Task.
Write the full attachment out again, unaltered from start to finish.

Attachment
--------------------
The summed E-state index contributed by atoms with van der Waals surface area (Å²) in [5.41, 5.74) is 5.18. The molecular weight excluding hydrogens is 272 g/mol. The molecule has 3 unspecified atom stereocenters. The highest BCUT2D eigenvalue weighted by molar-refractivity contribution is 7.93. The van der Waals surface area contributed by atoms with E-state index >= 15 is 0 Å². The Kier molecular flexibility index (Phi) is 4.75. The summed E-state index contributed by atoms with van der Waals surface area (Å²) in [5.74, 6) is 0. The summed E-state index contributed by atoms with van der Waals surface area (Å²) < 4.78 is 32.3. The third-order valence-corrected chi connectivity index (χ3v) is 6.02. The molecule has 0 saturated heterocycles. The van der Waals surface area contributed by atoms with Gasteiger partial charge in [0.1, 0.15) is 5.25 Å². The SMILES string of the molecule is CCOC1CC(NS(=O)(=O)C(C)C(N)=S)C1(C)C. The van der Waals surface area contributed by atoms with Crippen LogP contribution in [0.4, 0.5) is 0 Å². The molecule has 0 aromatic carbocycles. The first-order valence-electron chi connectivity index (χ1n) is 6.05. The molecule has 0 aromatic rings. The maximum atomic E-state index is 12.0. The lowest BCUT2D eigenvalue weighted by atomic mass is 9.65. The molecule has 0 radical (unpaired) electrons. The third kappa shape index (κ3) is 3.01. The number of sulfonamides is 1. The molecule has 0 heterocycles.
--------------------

The summed E-state index contributed by atoms with van der Waals surface area (Å²) in [5.41, 5.74) is 5.18. The molecular weight excluding hydrogens is 272 g/mol. The molecule has 3 unspecified atom stereocenters. The highest BCUT2D eigenvalue weighted by molar-refractivity contribution is 7.93. The van der Waals surface area contributed by atoms with E-state index >= 15 is 0 Å². The Kier molecular flexibility index (Phi) is 4.75. The summed E-state index contributed by atoms with van der Waals surface area (Å²) in [5.74, 6) is 0. The summed E-state index contributed by atoms with van der Waals surface area (Å²) < 4.78 is 32.3. The third-order valence-corrected chi connectivity index (χ3v) is 6.02. The molecule has 0 saturated heterocycles. The van der Waals surface area contributed by atoms with Gasteiger partial charge in [0.1, 0.15) is 5.25 Å². The SMILES string of the molecule is CCOC1CC(NS(=O)(=O)C(C)C(N)=S)C1(C)C. The van der Waals surface area contributed by atoms with Crippen LogP contribution in [0.4, 0.5) is 0 Å². The molecule has 0 aromatic carbocycles. The first-order valence-electron chi connectivity index (χ1n) is 6.05. The molecule has 0 aromatic rings. The maximum atomic E-state index is 12.0. The lowest BCUT2D eigenvalue weighted by atomic mass is 9.65. The molecule has 0 radical (unpaired) electrons. The third kappa shape index (κ3) is 3.01. The number of sulfonamides is 1. The molecule has 0 heterocycles.